A Cameroonian non-profit organization, Ecological Balance Cameroon, through a project dubbed Irvingia, (named after the bush mango; seeds of Irvingia spp, which is one of the most marketable forest products in Cameroon) is working on a local people centered, livelihood fueled forest conservation scheme that will train women to add value to/process forest products and hence generate substantial income. This would motivate these women and their families to protect the forest. The pilot phase of the project will commence in March 2019 in some communities around the Mbembe Forest Reserve in Ako, Donga Mantung, North West Region of Cameroon.

The Mbembe Forest Reserve was created in 1934 by virtue of its species richness and biological diversity including the Nigerian-Cameroon Chimpanzees, many species of monkeys (Cercopithecus spp), the Nile Crocodile (Crocodylus niloticus), Bell’s Hinged Back Tortoise (Kinixys belliana), Rock Python (Python sebae), Royal Python (Python regius), Graceful Chameleon (Chamaeleo gracilis), Nile Monitor lizard (Varanus niloticus), Forest monitor lizard (Varanus ornatus ), Bush baby (Potto sp) etc.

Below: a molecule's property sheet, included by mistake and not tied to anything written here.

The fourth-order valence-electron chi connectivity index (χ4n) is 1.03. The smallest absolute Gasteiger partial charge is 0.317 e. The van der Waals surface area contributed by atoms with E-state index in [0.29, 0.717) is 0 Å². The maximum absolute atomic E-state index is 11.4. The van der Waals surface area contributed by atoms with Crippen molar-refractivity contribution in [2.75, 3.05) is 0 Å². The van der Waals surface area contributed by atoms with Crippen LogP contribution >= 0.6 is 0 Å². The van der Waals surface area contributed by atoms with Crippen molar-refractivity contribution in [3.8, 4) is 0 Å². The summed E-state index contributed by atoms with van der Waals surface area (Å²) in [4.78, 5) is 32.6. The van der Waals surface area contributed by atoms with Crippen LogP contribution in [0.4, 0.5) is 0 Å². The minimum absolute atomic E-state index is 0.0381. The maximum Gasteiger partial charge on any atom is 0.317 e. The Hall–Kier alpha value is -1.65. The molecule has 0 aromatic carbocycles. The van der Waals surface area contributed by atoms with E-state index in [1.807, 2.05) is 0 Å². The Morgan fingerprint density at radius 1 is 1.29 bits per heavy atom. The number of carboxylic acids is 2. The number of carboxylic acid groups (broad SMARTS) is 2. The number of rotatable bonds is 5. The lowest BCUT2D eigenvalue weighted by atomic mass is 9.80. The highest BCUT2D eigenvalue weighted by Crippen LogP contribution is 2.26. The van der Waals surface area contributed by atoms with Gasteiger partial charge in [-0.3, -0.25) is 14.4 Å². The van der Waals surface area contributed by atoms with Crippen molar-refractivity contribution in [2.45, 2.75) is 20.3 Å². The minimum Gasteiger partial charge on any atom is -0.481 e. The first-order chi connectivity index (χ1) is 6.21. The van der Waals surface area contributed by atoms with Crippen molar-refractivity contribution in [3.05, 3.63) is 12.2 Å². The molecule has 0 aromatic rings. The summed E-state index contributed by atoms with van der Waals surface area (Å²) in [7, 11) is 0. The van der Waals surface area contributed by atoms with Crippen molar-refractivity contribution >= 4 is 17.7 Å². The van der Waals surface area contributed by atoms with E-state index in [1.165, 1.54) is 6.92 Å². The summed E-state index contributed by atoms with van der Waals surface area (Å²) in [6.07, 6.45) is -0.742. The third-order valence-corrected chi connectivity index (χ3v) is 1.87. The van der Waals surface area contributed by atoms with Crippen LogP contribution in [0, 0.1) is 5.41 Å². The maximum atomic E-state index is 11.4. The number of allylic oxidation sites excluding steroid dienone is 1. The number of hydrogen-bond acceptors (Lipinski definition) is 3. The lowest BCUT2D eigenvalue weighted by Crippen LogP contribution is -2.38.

Through this project, women will be trained to process honey wax to face creams, herbs to medicine, forest fruits to jams and jelly, nuts to nut bars etc. Forests can best be conserved by people who live adjacent to it and if it contribute to their livelihood. The Irvingia project therefore sets out to make local people understand the wealth potential of forests through documentaries, exhibitions, theatre, forest expeditions, bird watching etc. Games will also be introduced, through which youths will learn about the forest in a fun way, practice what they learn (tree planting, cleaning water bodies, develop green business plans etc) and during inter-village competitions, pitch their products & ideas and win prizes.